She was tough and stubborn when necessary, but she also knew when it was necessary to strike a compromise. She had a knack for knowing how to win people over - an ability to make people see the wisdom of an argument. I remember lots of late nights in a very quiet Capitol building, walking off the Senate floor to meet with my staff and Elena. And, invariably, Elena would have another new idea, a fresh approach. It was a tutorial in consensus-building from someone for whom that was pure instinct - and it won Elena the respect of Republicans and Democrats alike.
No doubt her hands-on experience working the governing process is a critical component of what makes her a terrific choice - someone who really understands how laws are created and the real-world effects of their implementation. It’s a reminder why some of the greatest Justices in our history were not judges before they sat on the highest Court - and among those are names like Frankfurter and Brandeis.
I might add that she brought the same pragmatic knack for consensus building to her stewardship at Harvard Law. There she found what was affectionately acknowledged as a dysfunctional and divided campus - and transformed it again into a cohesive institution, winning praise from students and faculty across the ideological spectrum. Elizabeth Warren, Elena’s colleague at Harvard and Chair of the Congressional panel overseeing our relief efforts, says simply “she changed morale around here.”
Charles Fried, the former Solicitor General under President Reagan and renowned conservative constitutional expert, says of her prospects as a Justice: “I think Elena would be terrific - because, frankly, the Court is stuck. The great thing about Elena is there’s a freshness about her that promises some possibility of getting away from the formulas that are wheeled out today on both sides. I have no reservations about her whatsoever.”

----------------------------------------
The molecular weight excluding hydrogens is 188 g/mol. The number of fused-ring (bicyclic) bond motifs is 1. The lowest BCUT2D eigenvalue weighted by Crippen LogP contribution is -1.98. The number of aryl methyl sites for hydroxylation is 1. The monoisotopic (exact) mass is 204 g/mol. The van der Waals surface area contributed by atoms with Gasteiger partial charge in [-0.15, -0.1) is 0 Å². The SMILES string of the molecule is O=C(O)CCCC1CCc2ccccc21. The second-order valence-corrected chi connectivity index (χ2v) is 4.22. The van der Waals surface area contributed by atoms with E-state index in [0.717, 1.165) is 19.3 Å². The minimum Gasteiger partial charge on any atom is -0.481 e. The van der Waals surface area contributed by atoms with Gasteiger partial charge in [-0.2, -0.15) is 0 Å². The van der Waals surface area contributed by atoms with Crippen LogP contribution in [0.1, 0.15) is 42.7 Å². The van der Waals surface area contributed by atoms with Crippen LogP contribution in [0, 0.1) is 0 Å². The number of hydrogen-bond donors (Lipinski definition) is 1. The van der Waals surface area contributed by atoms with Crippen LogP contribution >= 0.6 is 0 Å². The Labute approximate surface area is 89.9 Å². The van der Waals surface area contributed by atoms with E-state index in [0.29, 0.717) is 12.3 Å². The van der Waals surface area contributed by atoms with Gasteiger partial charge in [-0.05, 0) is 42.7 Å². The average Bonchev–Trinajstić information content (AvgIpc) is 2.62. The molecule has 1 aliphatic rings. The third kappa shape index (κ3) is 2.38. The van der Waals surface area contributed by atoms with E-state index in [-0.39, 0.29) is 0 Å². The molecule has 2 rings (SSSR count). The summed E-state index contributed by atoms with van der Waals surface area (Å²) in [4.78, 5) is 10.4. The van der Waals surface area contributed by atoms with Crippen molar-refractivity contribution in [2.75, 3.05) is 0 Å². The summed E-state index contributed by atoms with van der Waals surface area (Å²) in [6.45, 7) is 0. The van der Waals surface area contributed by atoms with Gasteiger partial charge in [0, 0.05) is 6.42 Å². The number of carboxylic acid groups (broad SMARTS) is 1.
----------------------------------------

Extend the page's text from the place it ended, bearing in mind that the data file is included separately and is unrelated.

John Manning, the first hire under Kagan’s deanship - a conservative and an expert on textualism and separation of powers says: “I think one of the things you see in Kagan as Dean was that she tried to hire folks with different approaches to law and different ideological perspectives. She was equally as strong in her praise for Scalia as she was in her praise for Breyer - she celebrated both. It’s a good predictor of how she’ll be as a judge. She would be fair and impartial - the sort of judge who would carefully consider briefing and argument in every case. The sort of judge I would want if I didn’t know which side of the case I was arguing.”
And so, my colleagues, I’m glad that in these next days you’ll get the chance to know Elena as so many of us have in Massachusetts -as an extremely capable public servant well grounded in the Constitution, and committed to the values we all share as Americans.
I always remember what Justice Potter Stewart said about what makes a first rate judge. He said “The mark of a good judge is a judge whose opinion you can read and . . . have no idea if the judge was a man or woman, Republican or Democrat, a Christian or Jew . . . You just know he or she was a good judge.” I believe Elena Kagan will meet that standard - and I have every confidence that she’ll be outstanding in every sense of the word.